The Environmental Defenders Office (EDO) faces funding cuts after a Federal Court judge found the organization manipulated and distorted the views of Aboriginal people during a legal challenge to a gas pipeline project.
The Northern Territory government, which provides $100,000 annually to the EDO, announced a review of its funding following the court's decision.
Chief Minister Eva Lawler said, "There does need to be some consequences for anybody who's lied, particularly around something that's so important to the Territory economy."
Federal Opposition Leader Peter Dutton also weighed in, criticizing the EDO's actions and pledging to scrap its federal funding if the Coalition wins the next election.
"This is a body being funded by the Albanese Government, despite losing their federal court case and evidence being deemed confected and lacking integrity," he said.
The controversy stems from a case where the EDO supported Tiwi Island traditional owners challenging Santos' Barossa gas pipeline project on cultural and spiritual heritage grounds.
Justice Natalie Charlesworth found that EDO lawyers "distorted and manipulated" the instructions of the Indigenous people before presenting them to the court.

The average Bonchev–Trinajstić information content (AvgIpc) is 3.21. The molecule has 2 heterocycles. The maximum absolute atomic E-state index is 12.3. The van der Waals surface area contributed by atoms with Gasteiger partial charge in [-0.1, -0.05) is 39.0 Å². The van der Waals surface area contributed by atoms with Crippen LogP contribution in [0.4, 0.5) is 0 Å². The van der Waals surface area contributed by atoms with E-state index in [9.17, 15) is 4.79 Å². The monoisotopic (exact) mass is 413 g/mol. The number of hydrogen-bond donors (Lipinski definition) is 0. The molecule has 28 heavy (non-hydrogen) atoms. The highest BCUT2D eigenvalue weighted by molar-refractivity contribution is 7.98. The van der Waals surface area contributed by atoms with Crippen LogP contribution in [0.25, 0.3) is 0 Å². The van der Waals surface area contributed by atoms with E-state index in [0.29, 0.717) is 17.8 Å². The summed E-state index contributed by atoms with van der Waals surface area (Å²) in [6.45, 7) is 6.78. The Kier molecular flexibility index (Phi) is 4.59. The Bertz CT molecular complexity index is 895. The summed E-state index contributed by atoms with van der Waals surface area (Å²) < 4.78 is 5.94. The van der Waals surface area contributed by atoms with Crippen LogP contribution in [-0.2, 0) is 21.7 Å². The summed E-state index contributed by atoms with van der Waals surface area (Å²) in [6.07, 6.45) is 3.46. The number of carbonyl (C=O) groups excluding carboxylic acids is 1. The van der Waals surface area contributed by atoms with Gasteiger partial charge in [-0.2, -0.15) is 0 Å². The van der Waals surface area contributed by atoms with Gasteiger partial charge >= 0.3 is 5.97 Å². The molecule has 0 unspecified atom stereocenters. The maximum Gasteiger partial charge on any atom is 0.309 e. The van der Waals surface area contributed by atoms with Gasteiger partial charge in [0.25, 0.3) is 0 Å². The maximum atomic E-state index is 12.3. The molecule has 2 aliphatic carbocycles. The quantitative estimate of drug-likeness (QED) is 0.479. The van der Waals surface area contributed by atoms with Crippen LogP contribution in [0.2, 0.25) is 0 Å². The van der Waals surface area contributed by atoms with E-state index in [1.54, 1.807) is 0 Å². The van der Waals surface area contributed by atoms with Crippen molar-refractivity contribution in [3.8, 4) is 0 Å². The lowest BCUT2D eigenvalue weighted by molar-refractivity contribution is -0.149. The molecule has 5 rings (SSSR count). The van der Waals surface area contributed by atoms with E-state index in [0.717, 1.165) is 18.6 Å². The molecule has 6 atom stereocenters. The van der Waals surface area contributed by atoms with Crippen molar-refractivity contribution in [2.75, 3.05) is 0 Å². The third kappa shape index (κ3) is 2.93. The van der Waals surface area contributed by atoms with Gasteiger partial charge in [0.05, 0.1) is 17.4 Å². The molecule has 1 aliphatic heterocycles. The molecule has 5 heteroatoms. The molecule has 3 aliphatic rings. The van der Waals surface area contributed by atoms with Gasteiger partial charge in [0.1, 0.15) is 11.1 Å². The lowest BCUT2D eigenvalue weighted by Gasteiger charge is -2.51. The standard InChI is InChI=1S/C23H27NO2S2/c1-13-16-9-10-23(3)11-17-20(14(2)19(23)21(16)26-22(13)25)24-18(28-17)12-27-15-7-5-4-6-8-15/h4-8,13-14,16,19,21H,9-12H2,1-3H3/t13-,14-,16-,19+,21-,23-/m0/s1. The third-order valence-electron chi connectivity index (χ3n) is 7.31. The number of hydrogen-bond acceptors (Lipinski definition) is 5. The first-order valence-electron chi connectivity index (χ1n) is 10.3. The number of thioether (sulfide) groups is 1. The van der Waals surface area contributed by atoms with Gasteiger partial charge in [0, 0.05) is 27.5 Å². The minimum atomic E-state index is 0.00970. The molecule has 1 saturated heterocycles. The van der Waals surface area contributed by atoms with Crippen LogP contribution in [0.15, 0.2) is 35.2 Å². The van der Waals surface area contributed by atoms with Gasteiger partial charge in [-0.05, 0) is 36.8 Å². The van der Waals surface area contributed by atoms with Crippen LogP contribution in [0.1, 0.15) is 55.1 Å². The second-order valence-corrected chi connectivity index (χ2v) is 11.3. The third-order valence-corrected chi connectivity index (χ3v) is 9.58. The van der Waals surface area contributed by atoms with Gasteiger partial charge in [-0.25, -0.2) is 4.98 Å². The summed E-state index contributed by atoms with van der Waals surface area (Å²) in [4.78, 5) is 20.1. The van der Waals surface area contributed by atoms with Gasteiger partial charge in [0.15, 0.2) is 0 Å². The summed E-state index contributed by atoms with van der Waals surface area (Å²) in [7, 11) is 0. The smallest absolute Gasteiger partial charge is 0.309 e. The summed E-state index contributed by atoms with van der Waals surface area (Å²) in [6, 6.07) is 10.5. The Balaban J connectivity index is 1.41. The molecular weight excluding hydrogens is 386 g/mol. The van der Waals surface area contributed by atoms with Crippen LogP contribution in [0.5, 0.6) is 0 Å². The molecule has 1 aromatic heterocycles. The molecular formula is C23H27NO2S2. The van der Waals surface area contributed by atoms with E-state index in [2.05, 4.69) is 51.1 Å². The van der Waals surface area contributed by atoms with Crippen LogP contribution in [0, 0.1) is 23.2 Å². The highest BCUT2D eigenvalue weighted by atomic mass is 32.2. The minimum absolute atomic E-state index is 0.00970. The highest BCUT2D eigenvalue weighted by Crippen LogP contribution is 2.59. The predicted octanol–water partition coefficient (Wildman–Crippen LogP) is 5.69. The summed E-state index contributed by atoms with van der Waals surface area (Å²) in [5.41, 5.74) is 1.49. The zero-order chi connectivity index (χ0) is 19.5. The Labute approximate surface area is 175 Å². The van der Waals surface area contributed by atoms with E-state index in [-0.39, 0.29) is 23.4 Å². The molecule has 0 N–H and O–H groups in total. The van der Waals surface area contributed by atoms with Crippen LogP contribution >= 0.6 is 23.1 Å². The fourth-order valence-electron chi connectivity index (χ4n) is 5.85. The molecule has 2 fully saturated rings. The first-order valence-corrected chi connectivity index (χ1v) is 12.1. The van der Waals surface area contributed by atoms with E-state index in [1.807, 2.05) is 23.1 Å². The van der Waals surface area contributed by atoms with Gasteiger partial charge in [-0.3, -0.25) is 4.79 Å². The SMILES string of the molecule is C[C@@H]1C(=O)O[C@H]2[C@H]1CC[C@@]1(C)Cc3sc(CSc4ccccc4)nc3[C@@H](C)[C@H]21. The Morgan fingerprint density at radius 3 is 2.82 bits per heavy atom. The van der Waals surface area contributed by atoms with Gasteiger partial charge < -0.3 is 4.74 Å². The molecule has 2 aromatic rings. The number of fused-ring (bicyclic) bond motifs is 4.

Dr. Mick O'Leary, an expert witness involved in the case, admitted to making untrue statements to Tiwi Islanders, prompting Justice Charlesworth to conclude he "lied because he wanted his 'cultural mapping' exercise to be used in a way that would stop the pipeline."
The $5.3 billion Barossa project is crucial to the Northern Territory's economy, and the court's findings have reignited debate about the role of environmental groups and their funding.
EDO chief executive David Morris defended the organization's work, stating they "provide a crucial community service" and have served communities across Australia for nearly 40 years.
He expressed disappointment at the potential funding cuts and emphasized the importance of access to legal representation for environmental and Indigenous communities.
The case and its repercussions highlight the complex intersection of environmental protection, Indigenous rights, and legal representation. With both federal and territorial funding under review, the EDO's future remains uncertain.